Our caring, supportive staff will create a safe space for you to talk about your life. You will work one-on-one and in group settings with our expert therapists. You will also have the chance to connect with others who are walking the same road towards more safety and meaning in their lives. Releasing the strong feelings hidden deep inside you will create space for the type of healing and learning that will help you move forward.

Recovery from emotional abuse isn’t something that happens overnight, and the path is not linear. But along the way, you will meet people who have succeeded in creating empowered, abundant lives. We’re ready to help you take the first steps.

Call 844-202-4230 or email us here.

Amid the Opioid Crisis, the Addiction Crisis Rages On

At SunCloud Health, we are very concerned about the record level of deaths caused by opioid overdoses. At the same time, we are mindful that the opioid epidemic is part of a much larger problem – the addiction epidemic.

It is crucial to remember that addiction is a brain-based illness that is not caused by a specific drug or substance. (Here is the official ASAM definition of addiction.)

When we focus on the drug and not the underlying problem, we’re in danger of missing the bigger picture.

Understanding the ways addiction plays out in our lives

As we’ve seen, addiction to opioids can kill – and kill quickly. Addiction to these drugs has claimed the lives of hundreds of thousands of people nationwide. And while worried parents are focused on the dangers for their children, the truth is that people of all ages from all walks of life can become addicted.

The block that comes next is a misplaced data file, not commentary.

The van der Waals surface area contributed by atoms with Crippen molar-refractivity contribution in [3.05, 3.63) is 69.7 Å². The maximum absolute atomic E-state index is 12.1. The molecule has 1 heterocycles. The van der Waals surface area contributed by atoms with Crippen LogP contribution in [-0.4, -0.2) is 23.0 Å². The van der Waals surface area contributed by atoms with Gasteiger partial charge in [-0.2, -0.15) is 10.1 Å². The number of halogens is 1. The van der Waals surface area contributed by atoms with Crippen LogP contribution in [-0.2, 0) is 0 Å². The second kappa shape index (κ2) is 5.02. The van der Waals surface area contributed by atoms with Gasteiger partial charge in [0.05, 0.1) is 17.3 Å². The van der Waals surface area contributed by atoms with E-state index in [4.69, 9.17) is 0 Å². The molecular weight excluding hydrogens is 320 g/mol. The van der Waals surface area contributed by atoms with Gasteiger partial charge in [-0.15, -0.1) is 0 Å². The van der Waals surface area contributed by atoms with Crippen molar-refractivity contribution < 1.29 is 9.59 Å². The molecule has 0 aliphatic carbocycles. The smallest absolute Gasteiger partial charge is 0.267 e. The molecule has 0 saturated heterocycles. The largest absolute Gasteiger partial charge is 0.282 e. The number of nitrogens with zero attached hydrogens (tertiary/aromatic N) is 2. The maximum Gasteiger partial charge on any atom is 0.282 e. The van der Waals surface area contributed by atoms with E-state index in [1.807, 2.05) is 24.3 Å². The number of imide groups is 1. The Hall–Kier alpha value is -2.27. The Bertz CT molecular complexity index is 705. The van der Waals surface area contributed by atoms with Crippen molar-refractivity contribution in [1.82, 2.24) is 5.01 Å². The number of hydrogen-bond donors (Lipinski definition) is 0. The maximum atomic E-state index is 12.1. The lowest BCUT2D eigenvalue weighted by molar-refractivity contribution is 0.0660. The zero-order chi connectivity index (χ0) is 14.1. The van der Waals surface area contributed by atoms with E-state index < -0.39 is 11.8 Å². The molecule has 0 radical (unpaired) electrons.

While we can’t turn away from this reality, we need to realize that other addictions kill, too. People who suffer from food addiction can lose their lives, though the pattern usually works more slowly and subtly than with opioids. Alcohol addiction claims 3 million lives worldwide each year, far more than opioids.

Lethal overdoses can also come from mixing highly addictive substances such as benzodiazepines – sold under brand names like Xanax, Klonopin, Ativan and more – with other drugs, including opioids. The news is filled with tragedies involving deadly combinations like these.

When we realize how many ways lives can be lost, we begin to see that the story doesn’t begin and end with saying, “Opioids will kill you.” In and of themselves, these drugs don’t kill, and in fact, they have many beneficial medical uses. Opioids kill only when someone develops an addiction to them. Addiction is the deadly root cause that we must address – in all of its various forms.

How people recover from addiction

At SunCloud Health, we have successfully worked with hundreds of people facing addiction to drugs, alcohol and specific behaviors such as gambling, eating, or relationships, sex and love. In helping them recover, we focus on the underlying brain disease of addiction rather than their drug or behavior of no-choice per se. (We refer to substances this way because we know that when someone is addicted, they can’t stop by will power or choice alone.)

Effective recovery begins with exploring the unique history of the person suffering from addiction. We look at the individual’s life from a biological, psychological, spiritual, and social perspective. Details of family history, including any sources of trauma, are taken into account.